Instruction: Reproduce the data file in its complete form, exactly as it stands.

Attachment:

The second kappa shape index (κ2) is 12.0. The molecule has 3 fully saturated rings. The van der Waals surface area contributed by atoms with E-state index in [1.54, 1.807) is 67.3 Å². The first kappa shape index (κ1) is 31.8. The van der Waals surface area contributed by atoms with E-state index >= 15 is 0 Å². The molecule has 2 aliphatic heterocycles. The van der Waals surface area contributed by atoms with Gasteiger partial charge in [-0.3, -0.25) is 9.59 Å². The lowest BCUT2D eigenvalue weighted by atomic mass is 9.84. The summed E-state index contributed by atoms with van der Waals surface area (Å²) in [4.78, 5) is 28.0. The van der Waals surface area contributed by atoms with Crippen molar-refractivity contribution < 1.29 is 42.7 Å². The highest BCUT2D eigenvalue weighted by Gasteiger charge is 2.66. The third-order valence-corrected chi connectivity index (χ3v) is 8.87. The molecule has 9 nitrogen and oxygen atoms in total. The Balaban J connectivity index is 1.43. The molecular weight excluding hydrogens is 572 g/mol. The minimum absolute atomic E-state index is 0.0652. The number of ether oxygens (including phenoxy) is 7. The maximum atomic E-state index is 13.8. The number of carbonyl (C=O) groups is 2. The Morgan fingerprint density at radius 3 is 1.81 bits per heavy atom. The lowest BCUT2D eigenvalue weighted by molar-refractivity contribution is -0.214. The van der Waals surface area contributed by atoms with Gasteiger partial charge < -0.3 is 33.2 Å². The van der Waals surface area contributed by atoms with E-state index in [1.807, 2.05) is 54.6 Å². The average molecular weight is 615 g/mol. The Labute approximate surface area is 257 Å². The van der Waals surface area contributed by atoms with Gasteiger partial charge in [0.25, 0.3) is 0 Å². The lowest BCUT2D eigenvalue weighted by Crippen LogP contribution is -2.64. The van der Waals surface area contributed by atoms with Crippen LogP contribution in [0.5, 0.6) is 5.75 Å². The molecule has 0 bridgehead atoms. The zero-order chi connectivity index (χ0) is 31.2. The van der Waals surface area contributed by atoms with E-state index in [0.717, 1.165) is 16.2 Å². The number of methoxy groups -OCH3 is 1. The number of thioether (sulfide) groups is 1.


The second kappa shape index (κ2) is 12.0. The molecule has 3 fully saturated rings. The van der Waals surface area contributed by atoms with E-state index in [1.54, 1.807) is 67.3 Å². The first kappa shape index (κ1) is 31.8. The van der Waals surface area contributed by atoms with E-state index >= 15 is 0 Å². The molecule has 2 aliphatic heterocycles. The van der Waals surface area contributed by atoms with Gasteiger partial charge in [-0.3, -0.25) is 9.59 Å². The lowest BCUT2D eigenvalue weighted by atomic mass is 9.84. The summed E-state index contributed by atoms with van der Waals surface area (Å²) in [4.78, 5) is 28.0. The van der Waals surface area contributed by atoms with Crippen molar-refractivity contribution < 1.29 is 42.7 Å². The highest BCUT2D eigenvalue weighted by Gasteiger charge is 2.66. The third-order valence-corrected chi connectivity index (χ3v) is 8.87. The molecule has 9 nitrogen and oxygen atoms in total. The Balaban J connectivity index is 1.43. The molecular weight excluding hydrogens is 572 g/mol. The minimum absolute atomic E-state index is 0.0652. The number of ether oxygens (including phenoxy) is 7. The maximum atomic E-state index is 13.8. The number of carbonyl (C=O) groups is 2. The Morgan fingerprint density at radius 3 is 1.81 bits per heavy atom. The lowest BCUT2D eigenvalue weighted by molar-refractivity contribution is -0.214. The van der Waals surface area contributed by atoms with Gasteiger partial charge < -0.3 is 33.2 Å². The van der Waals surface area contributed by atoms with E-state index in [1.807, 2.05) is 54.6 Å². The average molecular weight is 615 g/mol. The Labute approximate surface area is 257 Å². The van der Waals surface area contributed by atoms with Gasteiger partial charge in [0.25, 0.3) is 0 Å². The lowest BCUT2D eigenvalue weighted by Crippen LogP contribution is -2.64. The van der Waals surface area contributed by atoms with Crippen LogP contribution in [0.5, 0.6) is 5.75 Å². The molecule has 0 bridgehead atoms. The zero-order chi connectivity index (χ0) is 31.2. The van der Waals surface area contributed by atoms with E-state index in [0.717, 1.165) is 16.2 Å². The number of methoxy groups -OCH3 is 1. The number of thioether (sulfide) groups is 1.